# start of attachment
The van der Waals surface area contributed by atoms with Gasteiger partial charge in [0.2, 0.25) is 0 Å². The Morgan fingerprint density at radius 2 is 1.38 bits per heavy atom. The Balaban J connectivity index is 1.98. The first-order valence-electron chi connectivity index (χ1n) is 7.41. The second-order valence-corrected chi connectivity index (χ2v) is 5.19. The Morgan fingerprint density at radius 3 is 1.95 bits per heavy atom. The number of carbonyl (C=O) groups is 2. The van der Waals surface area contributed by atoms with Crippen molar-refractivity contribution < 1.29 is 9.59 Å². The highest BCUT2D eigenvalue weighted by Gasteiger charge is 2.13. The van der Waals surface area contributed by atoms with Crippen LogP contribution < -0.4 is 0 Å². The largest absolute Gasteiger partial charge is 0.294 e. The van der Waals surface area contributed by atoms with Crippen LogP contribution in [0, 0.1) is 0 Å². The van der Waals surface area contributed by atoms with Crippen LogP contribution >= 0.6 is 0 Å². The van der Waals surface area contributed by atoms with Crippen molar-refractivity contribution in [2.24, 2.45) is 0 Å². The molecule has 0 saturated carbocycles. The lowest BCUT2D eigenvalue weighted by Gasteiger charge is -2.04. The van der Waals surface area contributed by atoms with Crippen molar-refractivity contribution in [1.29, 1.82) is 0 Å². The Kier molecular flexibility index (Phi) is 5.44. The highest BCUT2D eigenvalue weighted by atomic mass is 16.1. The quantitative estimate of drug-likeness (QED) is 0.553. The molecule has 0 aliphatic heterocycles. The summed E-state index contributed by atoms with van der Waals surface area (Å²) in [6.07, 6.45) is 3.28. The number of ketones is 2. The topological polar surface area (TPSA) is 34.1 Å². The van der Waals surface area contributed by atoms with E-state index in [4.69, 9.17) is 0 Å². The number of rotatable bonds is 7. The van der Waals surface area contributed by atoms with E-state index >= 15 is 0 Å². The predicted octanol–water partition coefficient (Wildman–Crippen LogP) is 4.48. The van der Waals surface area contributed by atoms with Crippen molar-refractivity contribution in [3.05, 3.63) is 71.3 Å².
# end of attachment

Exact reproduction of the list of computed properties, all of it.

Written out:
The van der Waals surface area contributed by atoms with Gasteiger partial charge in [0.2, 0.25) is 0 Å². The Morgan fingerprint density at radius 2 is 1.38 bits per heavy atom. The Balaban J connectivity index is 1.98. The first-order valence-electron chi connectivity index (χ1n) is 7.41. The second-order valence-corrected chi connectivity index (χ2v) is 5.19. The Morgan fingerprint density at radius 3 is 1.95 bits per heavy atom. The number of carbonyl (C=O) groups is 2. The van der Waals surface area contributed by atoms with Crippen molar-refractivity contribution < 1.29 is 9.59 Å². The highest BCUT2D eigenvalue weighted by Gasteiger charge is 2.13. The van der Waals surface area contributed by atoms with Crippen LogP contribution < -0.4 is 0 Å². The largest absolute Gasteiger partial charge is 0.294 e. The van der Waals surface area contributed by atoms with Crippen LogP contribution in [0, 0.1) is 0 Å². The van der Waals surface area contributed by atoms with Crippen LogP contribution >= 0.6 is 0 Å². The van der Waals surface area contributed by atoms with Crippen molar-refractivity contribution in [2.24, 2.45) is 0 Å². The molecule has 0 saturated carbocycles. The lowest BCUT2D eigenvalue weighted by Gasteiger charge is -2.04. The van der Waals surface area contributed by atoms with Crippen molar-refractivity contribution in [1.29, 1.82) is 0 Å². The Kier molecular flexibility index (Phi) is 5.44. The highest BCUT2D eigenvalue weighted by atomic mass is 16.1. The quantitative estimate of drug-likeness (QED) is 0.553. The molecule has 0 aliphatic heterocycles. The summed E-state index contributed by atoms with van der Waals surface area (Å²) in [6.07, 6.45) is 3.28. The number of ketones is 2. The topological polar surface area (TPSA) is 34.1 Å². The van der Waals surface area contributed by atoms with E-state index in [4.69, 9.17) is 0 Å². The number of rotatable bonds is 7. The van der Waals surface area contributed by atoms with E-state index >= 15 is 0 Å². The predicted octanol–water partition coefficient (Wildman–Crippen LogP) is 4.48. The van der Waals surface area contributed by atoms with Crippen molar-refractivity contribution in [3.05, 3.63) is 71.3 Å².